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willem

School Me: London Tube; Oyster card; Senior Railcard; and more

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Note that I've never done this before, so I have no idea how well they work, but passing it along as an option to start with or start researching with:

 

eBay sells "Three UK" SIM cards for around $40-$45 with 12GB of data, 300 minutes, and 3,000 texts with free shipping to the US. I know Three is one of the major networks in the UK and eBay has decent buyer protection, but I can't guarantee that it'd work as desired. If I were traveling to the UK, though, without an international data plan, that's what I'd investigate. That being said, a lot of international airports have SIM card vending machines as well that, while maybe not giving the most favorable rates, are at least an option if all else fails.

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Thanks, greatwestern. That was just the confirmation I wanted to see.

 

Thanks, jebr. I've never dealt with eBay, and thought it was for used items. To further show my ignorance, I had no idea that a SIM could come with data and time on it. I would guess that just one of those SIMs would take care of me for the whole trip. I will investigate.

 

(Edit to add.) Amazon seems to have several choices, too. Since I have an Amazon account and no eBay account, I will deal with Amazon, unless someone has a compelling reason to change. Thanks again, Jeb, for pointing me in the direction of buying a SIM before leaving.

Edited by willem

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If you want to use a local SIM you can do that too, but changing a SIM in an iPhone is a bit of a chore which I try to avoid if I can, and I also try to avoid dealing with a different phone number etc. But that is just me.

In my experience, the main issue is finding a place to put your teeny-tiny U.S. SIM card where it won't get lost while you're on your trip. :D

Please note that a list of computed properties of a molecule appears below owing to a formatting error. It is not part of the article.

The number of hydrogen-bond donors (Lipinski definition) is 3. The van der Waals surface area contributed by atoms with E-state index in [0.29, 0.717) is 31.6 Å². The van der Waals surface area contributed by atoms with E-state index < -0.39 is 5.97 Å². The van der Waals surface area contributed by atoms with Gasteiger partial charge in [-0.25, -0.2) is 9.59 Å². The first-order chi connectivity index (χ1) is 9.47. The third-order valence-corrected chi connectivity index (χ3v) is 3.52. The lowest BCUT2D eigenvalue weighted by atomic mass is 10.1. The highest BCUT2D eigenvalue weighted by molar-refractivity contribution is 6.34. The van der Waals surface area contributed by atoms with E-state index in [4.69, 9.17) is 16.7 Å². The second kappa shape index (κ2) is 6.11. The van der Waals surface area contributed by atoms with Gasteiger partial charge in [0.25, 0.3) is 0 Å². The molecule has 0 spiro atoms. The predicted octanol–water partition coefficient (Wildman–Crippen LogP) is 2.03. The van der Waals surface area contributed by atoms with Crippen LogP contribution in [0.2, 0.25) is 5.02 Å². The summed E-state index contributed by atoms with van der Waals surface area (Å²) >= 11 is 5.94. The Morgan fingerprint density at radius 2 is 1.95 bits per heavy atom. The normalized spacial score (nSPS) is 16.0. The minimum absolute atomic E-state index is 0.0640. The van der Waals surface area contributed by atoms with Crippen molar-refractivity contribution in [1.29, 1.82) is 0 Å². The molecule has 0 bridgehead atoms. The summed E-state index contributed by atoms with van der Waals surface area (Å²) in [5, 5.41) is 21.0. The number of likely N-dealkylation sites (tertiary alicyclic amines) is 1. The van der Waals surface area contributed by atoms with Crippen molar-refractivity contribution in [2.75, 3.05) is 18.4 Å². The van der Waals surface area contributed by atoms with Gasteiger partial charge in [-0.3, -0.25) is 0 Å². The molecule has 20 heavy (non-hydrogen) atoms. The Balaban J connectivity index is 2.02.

Last time I went to the U.K. (September 2014), I went to an actual Three store to buy a SIM card for my iPhone. (I'd researched, and they had the best price for data, which was all I expected to use.) Their network was fine throughout London, and everywhere else I went in the country except some rural parts of Scotland.

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Hi, we purchased regular Oyster cards when in London about 18 months ago and found them excellent. We handed them in at our departure at the entrance to the Piccadilly line in Heathrow, can’t remember which terminal. I think all terminals can access the Piccadilly line. We were refunded our unused credit and our £5 deposit. I see on the Visitor Oyster Card website today that the deposit is not refundable, so that may have changed. Visitor Oyster Cards cannot be purchased in London, but the regular ones can. See www.tfl.gov.uk, if you have not already done so. I must say that the staff on all London train stations have the best, most helpful and friendly staff in the world. Do not hesitate to ask them.

 

The Picadelly line is all stops. If you are likely to be tired on arrival, you may want to consider the Express from Heathrow. It is expensive, but I believe you can buy ahead on the internet for a better price. But if you are arriving in the morning and will have to wait until your hotel room is ready you may as well take the Picadelly line for a fraction of the price.

 

I have visited London four times and love it more each time. A few tips: travel light, most stations have lifts, but some do not. We found this when we needed to change to the Circle line at Paddington. That small section did not have a lift. The first time we lugged heavy bags up and down flights of stairs, the second time a helpful staff member pointed out that we could take the next train one stop in the opposite direction, just walk across the platform there and catch the next train back. It worked!